Tuesday, September 11, 2012

Behind the Ad: Romney's plan to raise taxes on the middle class

By Richard K. Barry

(Another installment in our extensive "Behind the Ad" series.)

Who: Priorities USA (pro-Obama Super PAC).

Where: Colorado, Florida, Iowa, Virginia, and Wisconsin.

What's going on: This ad, by the leading outside Democratic group supporting President Obama's re-election, highlights a study by the non-partisan Tax Policy Center to suggest that Mitt Romney's plans would raise taxes on the middle class while cutting taxes for the wealthy.

The title of the ad is "We the People," and, predictably, it appeals to middle class voters consistent with the message we heard at the DNC.

According to The New York Times:

The advertisement cites the Tax Policy Center as concluding that a middle class family would pay an average of $2,000 more to help pay for a $250,000 tax cut for some of the wealthiest Americans.

The Romney campaign has aggressively pushed back against the analysis from the Tax Policy Center, saying it is based on unfair assumptions. Other independent analysts say Mr. Romney's tax plan is not sufficiently detailed to offer such a conclusive analysis.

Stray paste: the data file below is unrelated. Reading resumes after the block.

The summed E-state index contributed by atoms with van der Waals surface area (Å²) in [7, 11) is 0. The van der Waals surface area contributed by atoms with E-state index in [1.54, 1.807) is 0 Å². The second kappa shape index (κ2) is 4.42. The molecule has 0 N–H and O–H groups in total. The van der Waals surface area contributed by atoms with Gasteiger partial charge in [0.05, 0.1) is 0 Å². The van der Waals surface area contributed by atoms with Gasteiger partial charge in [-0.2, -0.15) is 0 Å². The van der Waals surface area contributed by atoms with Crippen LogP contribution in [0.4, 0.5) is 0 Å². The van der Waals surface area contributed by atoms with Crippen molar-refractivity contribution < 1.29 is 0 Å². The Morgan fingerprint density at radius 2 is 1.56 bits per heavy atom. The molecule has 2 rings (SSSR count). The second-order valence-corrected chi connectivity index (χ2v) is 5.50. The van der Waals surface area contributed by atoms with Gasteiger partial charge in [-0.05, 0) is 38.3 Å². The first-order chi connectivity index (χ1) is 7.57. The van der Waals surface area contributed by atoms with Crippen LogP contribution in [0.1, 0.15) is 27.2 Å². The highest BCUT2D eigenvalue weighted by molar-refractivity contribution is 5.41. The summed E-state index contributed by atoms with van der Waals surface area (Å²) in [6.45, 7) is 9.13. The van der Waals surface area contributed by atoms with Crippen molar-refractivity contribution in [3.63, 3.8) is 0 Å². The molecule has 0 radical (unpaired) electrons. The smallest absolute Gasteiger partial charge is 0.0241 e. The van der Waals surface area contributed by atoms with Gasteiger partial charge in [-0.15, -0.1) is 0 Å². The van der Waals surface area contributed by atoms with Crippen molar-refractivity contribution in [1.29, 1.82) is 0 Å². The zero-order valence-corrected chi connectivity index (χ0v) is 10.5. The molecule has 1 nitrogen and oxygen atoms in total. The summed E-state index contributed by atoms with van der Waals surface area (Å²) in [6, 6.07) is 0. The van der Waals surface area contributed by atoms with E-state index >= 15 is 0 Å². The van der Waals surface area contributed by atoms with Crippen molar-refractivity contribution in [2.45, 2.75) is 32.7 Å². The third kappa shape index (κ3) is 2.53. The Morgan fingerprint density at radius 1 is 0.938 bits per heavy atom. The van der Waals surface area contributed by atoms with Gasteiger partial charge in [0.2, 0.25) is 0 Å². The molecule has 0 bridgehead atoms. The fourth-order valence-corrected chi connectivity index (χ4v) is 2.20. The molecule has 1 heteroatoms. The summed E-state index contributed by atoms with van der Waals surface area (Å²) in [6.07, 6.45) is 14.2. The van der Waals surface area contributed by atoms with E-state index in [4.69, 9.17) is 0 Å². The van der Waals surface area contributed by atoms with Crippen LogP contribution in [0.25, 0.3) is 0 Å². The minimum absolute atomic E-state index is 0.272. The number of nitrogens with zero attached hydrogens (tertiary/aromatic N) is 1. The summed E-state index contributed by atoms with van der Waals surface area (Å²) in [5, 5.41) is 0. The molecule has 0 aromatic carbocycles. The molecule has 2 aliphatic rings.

But the nonpartisan Tax Policy Center has said that it stands by its conclusion that Mr. Romney's proposals would mean big tax cuts for the highest-income taxpayers and increases for everyone else.

The premise for the Tax Policy Center's position is this:
"A reform proposal that meets the five goals" that Mr. Romney has outlined for overhauling the tax code "would have to raise burdens on middle-class households," the three authors of the analysis wrote in a nine-page response to the criticism.

That is inevitable, they said, mainly as a consequence of two of Mr. Romney's five goals: His insistence that any tax overhaul should be revenue-neutral, neither reducing nor increasing annual budget deficits, and that it should protect or even sweeten existing tax breaks for savings and investment like those for dividends and capital gains income.

Since Mitt Romney has no interest in telling the American people exactly what he would do, it seems reasonable to make assumptions about how his tax policy would work based on available information. No?

(Cross-posted at Lippmann's Ghost.)

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